Data is one of the most valuable assets a business has. As companies amass increasing volumes of data and store them across the enterprise—from on-premises data centers to hybrid cloud architectures—keeping that information protected and consistently available is more critical than ever.  

Threats to that data are on the rise. Phishing, ransomware, and other malicious attacks can wreak havoc on your ability to operate and result in financially devastating data loss.  

Attacks aren’t the only threat to data. Simple user error can cause critical data loss. Natural disasters such as hurricanes, floods, or fires can also disrupt power and damage data.  

Every business needs a solid data backup and system recovery solution that can help it survive—or even thrive—in the face of unexpected events.

Data Backup and Recovery 101

Backing up your data entails making and storing copies of your business information. This includes application and product data, customer files, employee and supplier records, and competitive research. Recovery means taking those copies and restoring data when the original information has been lost or damaged.  

You can create partial or full backups on a variety of media, including magnetic tape cartridges, CDs, hard drives or arrays, and solid-state or flash drives. Today, the cloud is becoming an increasingly popular archival destination for enterprise data backup and database backup.


Best Practices for Data Backup

  • The 3-2-1 rule. For decades, IT experts touted the wisdom of the 3-2-1 backup rule: keeping three copies of your data on two different storage types and storing at least one of those copies in an offsite location. The idea was to ensure that you’d have at least one copy to use for systems recovery whether the data loss was a result of malicious activity, user error, or natural disaster. 

    As cloud or online backups become more common, the 3-2-1 rule is evolving. For example, many experts recommend that if you back up data in the cloud, you should create two cloud copies that are separated geographically. Today’s businesses are mixing and matching local and cloud-based backup strategies to create a system that works best for their own needs. Saving backups to the cloud requires cloud storage, and a number of online backup vendors offer unlimited cloud storage when you use their backup services.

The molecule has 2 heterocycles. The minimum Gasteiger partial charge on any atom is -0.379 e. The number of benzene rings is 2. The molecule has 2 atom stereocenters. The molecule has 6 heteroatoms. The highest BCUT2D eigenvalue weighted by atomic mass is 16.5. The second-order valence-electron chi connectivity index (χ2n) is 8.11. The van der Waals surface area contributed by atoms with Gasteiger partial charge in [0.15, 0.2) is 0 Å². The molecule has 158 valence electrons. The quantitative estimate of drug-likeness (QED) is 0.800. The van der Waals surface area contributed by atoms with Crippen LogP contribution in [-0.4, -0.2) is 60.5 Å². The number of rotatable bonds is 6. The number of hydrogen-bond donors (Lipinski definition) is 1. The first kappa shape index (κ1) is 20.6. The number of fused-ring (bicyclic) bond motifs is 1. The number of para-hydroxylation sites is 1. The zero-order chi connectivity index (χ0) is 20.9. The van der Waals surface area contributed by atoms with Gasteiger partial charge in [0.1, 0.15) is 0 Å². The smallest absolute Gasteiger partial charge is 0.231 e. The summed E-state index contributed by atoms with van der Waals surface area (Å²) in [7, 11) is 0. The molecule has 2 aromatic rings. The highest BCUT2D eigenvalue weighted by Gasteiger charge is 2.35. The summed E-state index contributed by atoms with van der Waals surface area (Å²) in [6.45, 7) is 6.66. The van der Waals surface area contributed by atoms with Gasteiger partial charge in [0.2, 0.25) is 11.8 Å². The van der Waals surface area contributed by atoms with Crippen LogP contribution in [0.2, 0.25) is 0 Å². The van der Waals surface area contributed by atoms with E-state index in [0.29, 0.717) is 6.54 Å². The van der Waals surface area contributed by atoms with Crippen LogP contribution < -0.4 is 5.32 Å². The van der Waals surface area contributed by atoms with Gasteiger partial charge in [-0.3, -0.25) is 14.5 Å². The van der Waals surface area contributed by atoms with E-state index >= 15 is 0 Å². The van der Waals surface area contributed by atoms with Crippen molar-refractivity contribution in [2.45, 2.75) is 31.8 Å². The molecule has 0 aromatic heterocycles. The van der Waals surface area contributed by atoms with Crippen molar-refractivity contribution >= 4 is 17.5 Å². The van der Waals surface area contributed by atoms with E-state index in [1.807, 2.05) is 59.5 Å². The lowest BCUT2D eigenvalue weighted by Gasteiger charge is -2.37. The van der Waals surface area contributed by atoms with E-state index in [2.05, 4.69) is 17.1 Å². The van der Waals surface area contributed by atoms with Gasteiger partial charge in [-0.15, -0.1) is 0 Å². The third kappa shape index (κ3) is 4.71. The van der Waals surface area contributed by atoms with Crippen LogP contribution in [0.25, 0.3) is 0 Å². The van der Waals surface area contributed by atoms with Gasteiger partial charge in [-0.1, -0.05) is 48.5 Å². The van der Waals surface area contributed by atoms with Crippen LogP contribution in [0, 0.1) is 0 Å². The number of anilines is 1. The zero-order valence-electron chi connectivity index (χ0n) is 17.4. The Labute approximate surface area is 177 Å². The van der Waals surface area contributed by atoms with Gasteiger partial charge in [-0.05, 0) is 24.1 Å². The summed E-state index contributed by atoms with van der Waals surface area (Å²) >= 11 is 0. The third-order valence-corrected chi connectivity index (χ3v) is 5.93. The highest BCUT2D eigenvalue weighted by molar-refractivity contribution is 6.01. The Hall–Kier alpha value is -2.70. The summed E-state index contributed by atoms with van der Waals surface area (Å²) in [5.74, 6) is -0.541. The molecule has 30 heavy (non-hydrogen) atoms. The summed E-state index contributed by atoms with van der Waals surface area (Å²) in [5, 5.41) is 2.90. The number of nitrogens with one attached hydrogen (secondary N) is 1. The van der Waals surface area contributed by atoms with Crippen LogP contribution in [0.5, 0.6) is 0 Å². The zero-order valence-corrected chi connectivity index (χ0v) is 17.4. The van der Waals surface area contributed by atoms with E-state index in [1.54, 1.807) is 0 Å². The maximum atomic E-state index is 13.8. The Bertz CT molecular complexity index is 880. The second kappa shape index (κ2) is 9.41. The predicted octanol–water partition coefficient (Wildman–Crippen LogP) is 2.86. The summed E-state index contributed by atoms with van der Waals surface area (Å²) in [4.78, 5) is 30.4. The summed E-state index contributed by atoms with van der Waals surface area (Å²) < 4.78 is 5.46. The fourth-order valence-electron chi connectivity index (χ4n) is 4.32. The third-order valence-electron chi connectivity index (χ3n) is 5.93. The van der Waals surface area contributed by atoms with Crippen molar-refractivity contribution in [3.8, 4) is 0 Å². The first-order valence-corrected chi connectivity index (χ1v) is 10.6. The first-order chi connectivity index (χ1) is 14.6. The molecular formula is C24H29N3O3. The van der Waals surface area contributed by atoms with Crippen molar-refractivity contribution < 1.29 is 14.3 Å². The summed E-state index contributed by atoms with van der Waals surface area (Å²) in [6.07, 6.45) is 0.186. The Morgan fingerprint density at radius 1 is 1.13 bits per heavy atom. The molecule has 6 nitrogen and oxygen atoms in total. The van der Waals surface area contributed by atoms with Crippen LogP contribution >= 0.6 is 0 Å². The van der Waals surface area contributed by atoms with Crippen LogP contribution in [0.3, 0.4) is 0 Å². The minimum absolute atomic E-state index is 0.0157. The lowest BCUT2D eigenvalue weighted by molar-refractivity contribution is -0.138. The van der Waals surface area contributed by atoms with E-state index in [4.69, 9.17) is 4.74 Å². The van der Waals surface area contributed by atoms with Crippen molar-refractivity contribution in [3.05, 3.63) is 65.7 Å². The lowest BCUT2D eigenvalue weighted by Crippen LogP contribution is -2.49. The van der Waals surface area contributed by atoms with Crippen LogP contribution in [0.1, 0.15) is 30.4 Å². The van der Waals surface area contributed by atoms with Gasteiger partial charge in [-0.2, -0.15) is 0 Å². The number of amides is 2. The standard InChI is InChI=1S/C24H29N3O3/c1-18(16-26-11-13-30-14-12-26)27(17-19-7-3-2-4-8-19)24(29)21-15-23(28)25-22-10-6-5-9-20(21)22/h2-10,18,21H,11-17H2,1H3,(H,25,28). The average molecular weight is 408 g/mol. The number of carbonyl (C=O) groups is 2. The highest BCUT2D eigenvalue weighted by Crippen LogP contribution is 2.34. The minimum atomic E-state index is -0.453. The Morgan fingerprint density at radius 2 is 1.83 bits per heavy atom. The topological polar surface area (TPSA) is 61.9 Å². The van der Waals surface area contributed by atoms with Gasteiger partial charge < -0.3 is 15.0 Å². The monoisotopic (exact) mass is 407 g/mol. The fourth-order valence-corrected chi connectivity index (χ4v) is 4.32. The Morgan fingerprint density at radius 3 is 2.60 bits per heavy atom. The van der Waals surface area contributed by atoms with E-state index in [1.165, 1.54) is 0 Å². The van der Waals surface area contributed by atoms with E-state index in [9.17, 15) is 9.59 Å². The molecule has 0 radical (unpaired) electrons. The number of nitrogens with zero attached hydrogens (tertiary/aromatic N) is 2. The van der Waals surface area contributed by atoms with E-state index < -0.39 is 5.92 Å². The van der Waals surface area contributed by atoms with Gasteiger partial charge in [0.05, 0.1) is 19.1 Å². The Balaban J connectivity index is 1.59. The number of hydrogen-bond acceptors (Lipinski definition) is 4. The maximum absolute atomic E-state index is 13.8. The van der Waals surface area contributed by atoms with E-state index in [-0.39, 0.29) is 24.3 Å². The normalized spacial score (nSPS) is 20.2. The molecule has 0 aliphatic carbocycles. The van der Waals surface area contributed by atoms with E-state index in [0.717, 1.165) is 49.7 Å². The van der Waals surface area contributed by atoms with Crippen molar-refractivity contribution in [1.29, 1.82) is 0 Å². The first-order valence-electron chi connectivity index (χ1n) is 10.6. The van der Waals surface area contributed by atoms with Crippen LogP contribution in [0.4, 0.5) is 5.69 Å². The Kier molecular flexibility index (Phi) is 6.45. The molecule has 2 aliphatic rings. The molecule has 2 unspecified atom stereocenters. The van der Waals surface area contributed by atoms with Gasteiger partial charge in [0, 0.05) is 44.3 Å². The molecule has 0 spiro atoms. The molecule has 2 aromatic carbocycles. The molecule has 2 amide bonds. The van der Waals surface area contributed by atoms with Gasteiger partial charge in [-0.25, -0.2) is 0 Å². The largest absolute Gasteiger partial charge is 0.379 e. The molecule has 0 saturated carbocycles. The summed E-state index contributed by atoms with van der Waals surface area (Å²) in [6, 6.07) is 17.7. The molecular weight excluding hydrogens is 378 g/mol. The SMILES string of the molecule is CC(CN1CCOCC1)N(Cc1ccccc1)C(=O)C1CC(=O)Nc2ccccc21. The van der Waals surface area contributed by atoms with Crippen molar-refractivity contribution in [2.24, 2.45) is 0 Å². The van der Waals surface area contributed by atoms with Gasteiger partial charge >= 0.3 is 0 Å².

• What to look for in a solution. Some important considerations in choosing an enterprise data backup solution include ease of use, simple scalability, fast recovery times, system security, reliability of the vendor, and quality of vendor support.   

  • Make a plan and test it out. A smart data backup and recovery plan will define what data needs to be backed up and how often. Some temporary data, for instance, might not need to be backed up at all, whereas business-critical data might need to be backed up multiple times a day. Periodically test your recovery plan to ensure that data isn’t being corrupted or lost in the backup process. Two important metrics to consider and measure are:

  • Recovery point objective (RPO), or the amount of downtime you consider acceptable in an emergency situation
  • Recovery time objective (RTO), or your target for the amount of time it takes you to get back up and running after a loss.


How Rubrik Can Help

Rubrik makes data backup and recovery easy, whether your data is on-premises in a data center or spread across a hybrid cloud environment. It simplifies management with a single platform that integrates backup with data orchestration, catalog management, and continuous data protection. You get:  

  • Near-zero RPO and RTO to minimize downtime

  • Simple scalability to grow-as-you-go

  • Lower TCO with savings up to 50% compared to competitors

Learn more about how Rubrik can help you protect your data with data backup and recovery solutions.